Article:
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Pharmacy First GP IT updates could still be weeks away

Pharmacy First GP IT updates could still be weeks away

IT updates that will enable pharmacists to send automatic updates into GP records could still be weeks away, it has emerged.

The news comes nearly a month after the Pharmacy First service, which sees community pharmacists consult and prescribe for seven common conditions, was launched.

During this time, GPs have received updates on consultations via NHSmail or hard copy, which they have had to manually add to patient records.

The GP Connect functionality which will enable pharmacists to add to GP records with ‘one click’ was originally due to be live in time for the Pharmacy First launch on 31 January 2024.

At that time, NHS England said systems would be ready from February 2024 but there has now been a further delay.

Speaking via a live video link at the Sigma conference today, chief pharmaceutical officer (CPhO) for England David Webb suggested the functionality would not be ready until next month at the earliest.

He said that community pharmacy Pharmacy First updates displaying clinical pathways and payments were live, but that the updates allowing practice staff to ‘more easily review the Pharmacy First consultation outcomes and add the information to the patient record with one click of a button’ were not.

‘These changes will ultimately be rolled out through GP clinical system suppliers in the next few weeks,’ he said.

NHS England had previously suggested that it was not confident IT solutions would be in place for the planned 31 January rollout of Pharmacy First.

NHS England chief information officer John Quinn said in December that the scheme will operate in ‘a complex environment’ with ‘multiple suppliers and a fixed time scale’.

And chief executive of Community Pharmacy England (CPE) revealed last week that ‘in order to go live [with Pharmacy First] at the date ministers wanted it, we agreed a minimum viable product [for the IT].’

Community pharmacies in England are now able to supply treatment – including antibiotics where clinically appropriate – for sinusitis, sore throat, earache, infected insect bite, impetigo, shingles, and uncomplicated urinary tract infections in women, under a nationally-commissioned patient group direction (PGD).

In all, 10,265 community pharmacies are offering the service, while NHS England said 5,367 have now also signed up to offer the NHS Pharmacy Contraception Service which launched last year.

But some pharmacies may not be offering consultations or treatment for otitis media (earache) until 1 April as NHSE allowed them to delay that part of the service if they had ordered otoscope equipment that had not yet arrived.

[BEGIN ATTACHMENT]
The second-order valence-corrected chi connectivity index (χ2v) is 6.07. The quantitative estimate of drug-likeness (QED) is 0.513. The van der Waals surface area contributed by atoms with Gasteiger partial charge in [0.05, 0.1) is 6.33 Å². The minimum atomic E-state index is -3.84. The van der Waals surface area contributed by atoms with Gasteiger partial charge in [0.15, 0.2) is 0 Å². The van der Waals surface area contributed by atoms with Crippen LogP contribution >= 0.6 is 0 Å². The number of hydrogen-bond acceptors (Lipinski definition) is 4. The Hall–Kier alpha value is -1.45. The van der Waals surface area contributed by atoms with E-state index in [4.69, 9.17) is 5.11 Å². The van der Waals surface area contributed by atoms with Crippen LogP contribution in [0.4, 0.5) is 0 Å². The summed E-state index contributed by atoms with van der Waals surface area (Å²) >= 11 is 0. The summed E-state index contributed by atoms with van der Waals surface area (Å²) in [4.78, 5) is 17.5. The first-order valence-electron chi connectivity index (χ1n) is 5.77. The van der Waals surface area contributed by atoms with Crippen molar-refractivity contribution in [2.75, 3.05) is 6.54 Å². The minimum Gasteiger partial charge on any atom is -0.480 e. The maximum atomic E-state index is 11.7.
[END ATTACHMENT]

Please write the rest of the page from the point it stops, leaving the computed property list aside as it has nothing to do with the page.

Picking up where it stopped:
GPs had previously raised concerns around unintended workload consequences from having to check record updates made under the scheme.

And as the scheme launched a number of GPs raised concerns, including some pharmacies reportedly directing patients back to general practice due to capacity issues or due to lacking necessary skills or equipment.

NHS England launched a campaign to raise public awareness of Pharmacy First last week (19 February), including adverts on TV and radio, bus stop advertising and billboards.

How GP patient records should be updated under the Pharmacy First scheme

The pharmacy contractor will ensure that a notification of the provision of the service is sent to the patient’s GP practice on the day of provision or on the following working day, according to NHS England’s service specification.

Where possible, this should be sent as ‘a structured message in real-time’ via the NHS assured Pharmacy First IT system, but in absence of an automated digital solution or if there is a temporary problem with the system, this should be sent via NHSmail or hard copy.

The specification also clarified that GP Connect Update Record ‘will provide the functionality to automatically update a patient’s GP medical record’ – but this is the functionality which has yet to go live.

Pharmacists will send an action message or alternative form of an ‘urgent action’ communication to the practice, where an action is required by the GP team, such as booking the patient in for a follow up or appointment.

If a problem occurs with the electronic notification system, the pharmacy contractor will need ensure a copy of the paperwork is sent or emailed to the general practice.

A version of this article was first published by Pulse’s sister title The Pharmacist


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Please note, only GPs are permitted to add comments to articles

David Church 27 February, 2024 7:18 pm

Sounds like another great way to increase workload burden of GPs as admin clerks, whilst shifting money away from GP surgeries – in this case to prop up Pharmacies struggling because of other non-sensical policy and funding chnages

David Church 27 February, 2024 7:20 pm

I thought the mantra was for NHS to learn from “successful private business models” – The first thing private business would say is that ” we are not doing that nor paying for it until after you sort it out properly”